Tools to Use for Your Small-Scale Sheet Metal Cutting Business

Sheet metal cutting isn't necessarily something used only for industrial purposes; it's also something smaller-scale metal shops and ordinary people performing metal shaping projects in their homes use. For these smaller-scale sheet metal cutting projects, hand-held tools are all you need as opposed to industrial-sized water jet cutting or heat cutting machines. To choose what type of tool would suit your business or project best, there are a few things you should know about the properties of these tools.

Chisel and hammer

The simplest type of tool to use for sheet metal cutting is a chisel and a hammer. This is a very arduous way of cutting sheet metal and is most commonly used because of nostalgic reasons. If you want to create objects out of sheet metal that look like they were made a long time ago to pass off as historically correct replicas, this type of sheet metal cutting is a good way to achieve that look. However, it's hard to keep the cuts straight, as you have to hit the chisel for every hole you want to make in the metal, and it's hard to align it the same way for every hole. Therefore, it's not a very good way of cutting if you're looking to perform precision work.


Another, more common, way of cutting sheet metal for small-scale projects is using snips. These tools come in different variations, depending on whether you want to cut straight or curved. Snips are more precise than chisel and hammer as the blades are long, and you can continue on the same cut without moving the tool. To cut through large pieces of metal, however, snips can be tedious to work with, as the cuts aren't very long. If you are bending or folding the sheet metal after the cutting, you need to smooth out the edges before doing anything with the metal, as the edges become very sharp with this type of cutting.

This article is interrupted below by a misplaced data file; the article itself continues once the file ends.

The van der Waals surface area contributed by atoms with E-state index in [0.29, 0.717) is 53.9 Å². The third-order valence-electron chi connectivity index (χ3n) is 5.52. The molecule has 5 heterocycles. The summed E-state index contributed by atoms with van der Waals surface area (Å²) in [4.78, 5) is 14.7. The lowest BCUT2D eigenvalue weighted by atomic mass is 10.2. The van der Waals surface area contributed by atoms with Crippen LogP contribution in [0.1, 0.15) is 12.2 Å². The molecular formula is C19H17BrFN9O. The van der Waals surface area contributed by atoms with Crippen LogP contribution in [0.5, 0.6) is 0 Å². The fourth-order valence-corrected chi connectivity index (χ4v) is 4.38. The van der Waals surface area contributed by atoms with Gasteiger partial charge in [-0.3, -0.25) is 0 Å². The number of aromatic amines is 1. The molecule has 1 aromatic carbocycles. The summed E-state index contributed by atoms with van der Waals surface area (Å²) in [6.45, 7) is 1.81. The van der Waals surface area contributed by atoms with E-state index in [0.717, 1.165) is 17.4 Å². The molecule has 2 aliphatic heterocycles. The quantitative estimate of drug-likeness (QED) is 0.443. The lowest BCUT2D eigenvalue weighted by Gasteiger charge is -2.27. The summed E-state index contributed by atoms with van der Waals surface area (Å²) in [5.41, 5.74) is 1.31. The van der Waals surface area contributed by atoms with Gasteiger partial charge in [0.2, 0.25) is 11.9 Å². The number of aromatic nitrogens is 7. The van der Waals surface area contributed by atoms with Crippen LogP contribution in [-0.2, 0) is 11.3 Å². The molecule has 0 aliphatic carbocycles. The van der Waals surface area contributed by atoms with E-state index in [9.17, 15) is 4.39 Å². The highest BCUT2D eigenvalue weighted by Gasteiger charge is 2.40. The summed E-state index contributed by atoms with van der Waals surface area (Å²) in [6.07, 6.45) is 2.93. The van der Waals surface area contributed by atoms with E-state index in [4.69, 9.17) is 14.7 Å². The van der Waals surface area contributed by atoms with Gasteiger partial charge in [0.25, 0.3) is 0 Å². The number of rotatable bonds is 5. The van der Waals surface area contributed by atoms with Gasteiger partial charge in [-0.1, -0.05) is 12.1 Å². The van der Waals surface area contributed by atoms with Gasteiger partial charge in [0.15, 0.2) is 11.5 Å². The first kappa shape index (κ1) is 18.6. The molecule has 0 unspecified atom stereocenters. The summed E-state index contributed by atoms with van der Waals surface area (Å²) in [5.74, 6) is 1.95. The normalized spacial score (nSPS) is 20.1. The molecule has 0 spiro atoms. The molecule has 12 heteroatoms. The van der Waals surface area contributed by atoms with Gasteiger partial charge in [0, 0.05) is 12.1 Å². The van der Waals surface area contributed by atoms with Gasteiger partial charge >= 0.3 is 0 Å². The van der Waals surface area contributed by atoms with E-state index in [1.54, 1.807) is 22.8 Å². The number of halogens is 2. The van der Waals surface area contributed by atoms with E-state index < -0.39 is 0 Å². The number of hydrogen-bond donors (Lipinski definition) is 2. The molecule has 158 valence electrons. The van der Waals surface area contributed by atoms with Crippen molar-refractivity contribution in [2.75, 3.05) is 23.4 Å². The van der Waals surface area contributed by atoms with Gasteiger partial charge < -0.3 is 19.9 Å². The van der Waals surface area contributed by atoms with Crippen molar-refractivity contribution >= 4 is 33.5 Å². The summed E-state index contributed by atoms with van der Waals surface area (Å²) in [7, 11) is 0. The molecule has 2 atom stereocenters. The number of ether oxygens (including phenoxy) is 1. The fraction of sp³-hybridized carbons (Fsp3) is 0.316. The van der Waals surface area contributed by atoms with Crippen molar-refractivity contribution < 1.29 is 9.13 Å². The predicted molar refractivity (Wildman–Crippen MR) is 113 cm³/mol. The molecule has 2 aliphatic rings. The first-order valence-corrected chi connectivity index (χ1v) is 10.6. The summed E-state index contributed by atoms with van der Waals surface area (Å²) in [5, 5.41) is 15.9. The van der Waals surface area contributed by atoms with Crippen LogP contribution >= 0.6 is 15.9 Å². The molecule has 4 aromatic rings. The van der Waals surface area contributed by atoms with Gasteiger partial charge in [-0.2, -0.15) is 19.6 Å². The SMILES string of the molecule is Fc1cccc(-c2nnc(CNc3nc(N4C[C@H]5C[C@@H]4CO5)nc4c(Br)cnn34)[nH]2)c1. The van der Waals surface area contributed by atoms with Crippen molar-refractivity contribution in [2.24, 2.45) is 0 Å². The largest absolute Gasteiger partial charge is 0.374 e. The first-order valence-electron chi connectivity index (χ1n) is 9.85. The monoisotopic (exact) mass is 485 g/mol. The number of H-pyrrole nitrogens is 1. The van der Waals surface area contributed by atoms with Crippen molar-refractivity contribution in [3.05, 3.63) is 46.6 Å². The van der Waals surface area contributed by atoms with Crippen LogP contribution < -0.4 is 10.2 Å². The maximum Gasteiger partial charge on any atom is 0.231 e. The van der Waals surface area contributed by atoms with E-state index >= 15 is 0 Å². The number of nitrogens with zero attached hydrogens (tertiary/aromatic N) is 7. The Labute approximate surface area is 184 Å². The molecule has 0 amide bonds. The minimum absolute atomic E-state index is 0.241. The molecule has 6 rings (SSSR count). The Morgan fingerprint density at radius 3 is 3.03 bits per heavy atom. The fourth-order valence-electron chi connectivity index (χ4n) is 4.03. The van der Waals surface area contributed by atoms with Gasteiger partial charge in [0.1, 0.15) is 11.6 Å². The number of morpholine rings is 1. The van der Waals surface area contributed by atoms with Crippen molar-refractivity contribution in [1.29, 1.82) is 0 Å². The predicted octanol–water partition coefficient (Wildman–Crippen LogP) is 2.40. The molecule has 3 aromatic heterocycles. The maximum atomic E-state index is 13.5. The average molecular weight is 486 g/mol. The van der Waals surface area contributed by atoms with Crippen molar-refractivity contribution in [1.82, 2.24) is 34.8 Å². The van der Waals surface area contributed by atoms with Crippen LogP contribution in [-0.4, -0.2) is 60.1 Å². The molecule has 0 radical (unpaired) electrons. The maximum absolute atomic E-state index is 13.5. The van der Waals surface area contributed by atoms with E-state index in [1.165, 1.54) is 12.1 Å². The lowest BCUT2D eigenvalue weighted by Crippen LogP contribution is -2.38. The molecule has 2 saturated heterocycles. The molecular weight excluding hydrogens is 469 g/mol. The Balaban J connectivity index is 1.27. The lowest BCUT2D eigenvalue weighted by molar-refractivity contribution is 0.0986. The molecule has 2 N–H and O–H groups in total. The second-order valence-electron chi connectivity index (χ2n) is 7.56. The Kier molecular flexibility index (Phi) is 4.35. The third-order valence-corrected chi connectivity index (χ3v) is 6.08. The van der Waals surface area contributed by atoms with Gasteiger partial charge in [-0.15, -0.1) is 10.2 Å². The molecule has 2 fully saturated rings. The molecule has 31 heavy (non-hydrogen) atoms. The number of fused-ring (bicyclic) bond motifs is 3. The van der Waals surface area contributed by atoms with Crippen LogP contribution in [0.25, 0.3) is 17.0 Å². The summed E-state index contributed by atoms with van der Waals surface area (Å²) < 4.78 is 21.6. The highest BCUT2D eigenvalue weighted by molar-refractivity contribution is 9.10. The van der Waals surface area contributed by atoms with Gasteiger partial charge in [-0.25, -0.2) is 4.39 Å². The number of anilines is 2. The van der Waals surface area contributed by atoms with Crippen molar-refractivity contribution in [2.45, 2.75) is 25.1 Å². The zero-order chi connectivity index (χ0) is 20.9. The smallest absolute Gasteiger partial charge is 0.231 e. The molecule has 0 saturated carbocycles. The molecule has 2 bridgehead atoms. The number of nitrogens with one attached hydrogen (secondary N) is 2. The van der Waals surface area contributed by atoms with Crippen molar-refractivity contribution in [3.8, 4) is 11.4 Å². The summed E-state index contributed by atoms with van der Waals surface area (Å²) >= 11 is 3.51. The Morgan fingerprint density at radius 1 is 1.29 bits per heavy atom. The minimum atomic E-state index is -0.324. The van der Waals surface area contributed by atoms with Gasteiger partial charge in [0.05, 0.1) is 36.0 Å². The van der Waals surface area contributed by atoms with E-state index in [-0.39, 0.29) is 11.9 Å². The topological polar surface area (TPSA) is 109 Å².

A hacksaw is another common tool used for sheet metal cutting. This tool allows you to cut through larger pieces of metal than the snips, as you can saw through all of it without having to stop to readjust the tool. However, it's not as good for precision cutting, as the saw can't be bent to cut corners. If you combine the saw with snips, this problem can be eliminated by using the snips for tight corners. To make the cut surface as smooth as possible, you can also combine the saw with putting masking tape on the line you need to cut to minimise the amount of chips that come loose from the metal when you're sawing.